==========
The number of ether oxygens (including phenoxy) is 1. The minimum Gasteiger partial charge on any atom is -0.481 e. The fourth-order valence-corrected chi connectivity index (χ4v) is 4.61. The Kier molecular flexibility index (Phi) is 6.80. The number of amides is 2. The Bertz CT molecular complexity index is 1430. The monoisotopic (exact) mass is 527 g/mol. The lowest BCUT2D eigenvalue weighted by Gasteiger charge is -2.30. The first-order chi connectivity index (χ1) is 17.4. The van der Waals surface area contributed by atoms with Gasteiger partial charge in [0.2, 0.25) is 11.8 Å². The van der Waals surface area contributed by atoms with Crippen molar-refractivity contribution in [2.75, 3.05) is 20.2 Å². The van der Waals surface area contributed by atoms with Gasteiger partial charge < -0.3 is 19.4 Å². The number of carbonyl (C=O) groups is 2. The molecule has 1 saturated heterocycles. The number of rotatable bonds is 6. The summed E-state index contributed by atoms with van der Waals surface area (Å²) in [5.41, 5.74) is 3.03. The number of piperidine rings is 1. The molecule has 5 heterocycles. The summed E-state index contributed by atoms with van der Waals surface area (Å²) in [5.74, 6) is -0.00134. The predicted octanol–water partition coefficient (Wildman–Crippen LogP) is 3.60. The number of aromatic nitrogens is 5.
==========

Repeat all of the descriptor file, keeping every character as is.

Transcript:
The number of ether oxygens (including phenoxy) is 1. The minimum Gasteiger partial charge on any atom is -0.481 e. The fourth-order valence-corrected chi connectivity index (χ4v) is 4.61. The Kier molecular flexibility index (Phi) is 6.80. The number of amides is 2. The Bertz CT molecular complexity index is 1430. The monoisotopic (exact) mass is 527 g/mol. The lowest BCUT2D eigenvalue weighted by Gasteiger charge is -2.30. The first-order chi connectivity index (χ1) is 17.4. The van der Waals surface area contributed by atoms with Gasteiger partial charge in [0.2, 0.25) is 11.8 Å². The van der Waals surface area contributed by atoms with Crippen molar-refractivity contribution in [2.75, 3.05) is 20.2 Å². The van der Waals surface area contributed by atoms with Gasteiger partial charge < -0.3 is 19.4 Å². The number of carbonyl (C=O) groups is 2. The molecule has 1 saturated heterocycles. The number of rotatable bonds is 6. The summed E-state index contributed by atoms with van der Waals surface area (Å²) in [5.41, 5.74) is 3.03. The number of piperidine rings is 1. The molecule has 5 heterocycles. The summed E-state index contributed by atoms with van der Waals surface area (Å²) in [5.74, 6) is -0.00134. The predicted octanol–water partition coefficient (Wildman–Crippen LogP) is 3.60. The number of aromatic nitrogens is 5.